Nick Kitchener

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since Sep 24, 2012
Thunder Bay, Ontario, Canada
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Recent posts by Nick Kitchener

The whole survivalist / prepper thing started falling apart as soon as I sat down and really started thinking about it.
I realized a perished o-ring in the wrong spot of a nuclear bunker system is enough to end it all.
I realized after talking with a few special ops types that it's really easy to wipe out a fortified camp without ever firing a shot.
I also realized that the vast majority of vocal preppers / survivalists are really just gun nuts who are looking for a credible excuse to run around in the woods with their stockpile of weapons.

Maybe this is an inaccurate picture, but it's my opinion based on quite a bit of study.

So I got to really thinking about this because it's only a matter of time before we all face a serious survival scenario. I came to the conclusion that the key to survival is community. It always has been actually. And communities survive and thrive when they are set up to facilitate trade with other "outsiders". The trick is establishing such a community in a way that makes it an unattractive proposition to slash and burn it.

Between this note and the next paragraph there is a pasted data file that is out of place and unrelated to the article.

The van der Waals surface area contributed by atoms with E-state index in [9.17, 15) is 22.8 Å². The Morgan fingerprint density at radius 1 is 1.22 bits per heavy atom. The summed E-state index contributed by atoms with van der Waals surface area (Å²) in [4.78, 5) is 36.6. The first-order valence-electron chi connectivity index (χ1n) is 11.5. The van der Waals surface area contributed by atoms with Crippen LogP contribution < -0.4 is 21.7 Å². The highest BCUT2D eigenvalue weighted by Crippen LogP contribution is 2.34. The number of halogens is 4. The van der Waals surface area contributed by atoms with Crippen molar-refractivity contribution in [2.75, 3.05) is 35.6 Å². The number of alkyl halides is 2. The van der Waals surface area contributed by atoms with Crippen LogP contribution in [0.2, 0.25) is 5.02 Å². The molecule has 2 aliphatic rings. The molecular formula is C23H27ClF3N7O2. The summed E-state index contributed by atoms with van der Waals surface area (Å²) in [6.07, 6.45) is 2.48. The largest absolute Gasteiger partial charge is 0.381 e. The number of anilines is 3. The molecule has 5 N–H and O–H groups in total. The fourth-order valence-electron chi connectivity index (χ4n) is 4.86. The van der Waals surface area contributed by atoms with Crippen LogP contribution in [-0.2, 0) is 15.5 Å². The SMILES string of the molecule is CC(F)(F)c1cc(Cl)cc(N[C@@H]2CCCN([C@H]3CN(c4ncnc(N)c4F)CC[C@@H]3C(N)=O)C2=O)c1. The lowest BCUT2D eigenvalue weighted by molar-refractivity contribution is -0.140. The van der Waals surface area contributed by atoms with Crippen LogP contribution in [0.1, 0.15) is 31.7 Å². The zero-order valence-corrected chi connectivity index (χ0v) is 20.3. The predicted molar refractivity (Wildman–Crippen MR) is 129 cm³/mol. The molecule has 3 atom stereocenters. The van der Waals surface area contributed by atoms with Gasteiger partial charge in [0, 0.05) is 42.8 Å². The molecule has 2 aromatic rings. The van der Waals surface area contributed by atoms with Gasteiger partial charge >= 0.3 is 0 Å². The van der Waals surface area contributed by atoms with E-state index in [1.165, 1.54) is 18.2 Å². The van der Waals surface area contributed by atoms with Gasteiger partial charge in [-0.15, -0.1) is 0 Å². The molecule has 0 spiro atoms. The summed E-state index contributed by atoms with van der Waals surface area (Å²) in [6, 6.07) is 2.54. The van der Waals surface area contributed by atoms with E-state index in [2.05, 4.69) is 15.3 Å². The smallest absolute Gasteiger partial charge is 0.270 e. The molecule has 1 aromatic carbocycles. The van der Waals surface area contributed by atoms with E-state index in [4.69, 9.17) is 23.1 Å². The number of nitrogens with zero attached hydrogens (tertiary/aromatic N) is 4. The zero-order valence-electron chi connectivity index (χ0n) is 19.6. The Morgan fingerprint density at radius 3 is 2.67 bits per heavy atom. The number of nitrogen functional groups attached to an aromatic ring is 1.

In these conditions, any warlord who lasts more than a few months has to be smart. Forget the madmax scenario. Those idiots wouldn't last 5 minutes. The trick is to structure a community in such a way that it attracts the smartest warlord because it is regarded as a valuable asset worth protecting. It's a feudal system, and feudal systems are nothing like what the movies portray. A feudal system is a partnership between a citizenry and a military organization. It is not a tyranny.

Since most of us are not military, it makes sense to engineer the most optimal feudal partnership.
Worms eat bacteria and other microorganisms that feed on the material. The chances are they moved on because the food isn't there anymore to support the population that was present.

One of two things is the likely cause of this:
1.  The compost has past the point of peak decomposition.
2.  The conditions changed to the point where it became hostile to your microbiome in the system.

Seems to me it's most likely the first option. The compost is essentially turning into, well, compost.

If the worms are earthworms and not composting worms, they borrow down into the subsoil for the winter. They might also be preparing their tunnels, and bringing food down there. I don't know a lot about earthworms but it wouldn't surprise me if the decreasing daylight times trigger a winter prep response in them.
4 days ago
Yeah I stopped using newspaper. It tends to turn into paper mache and clogs everything up. And it effects Ph.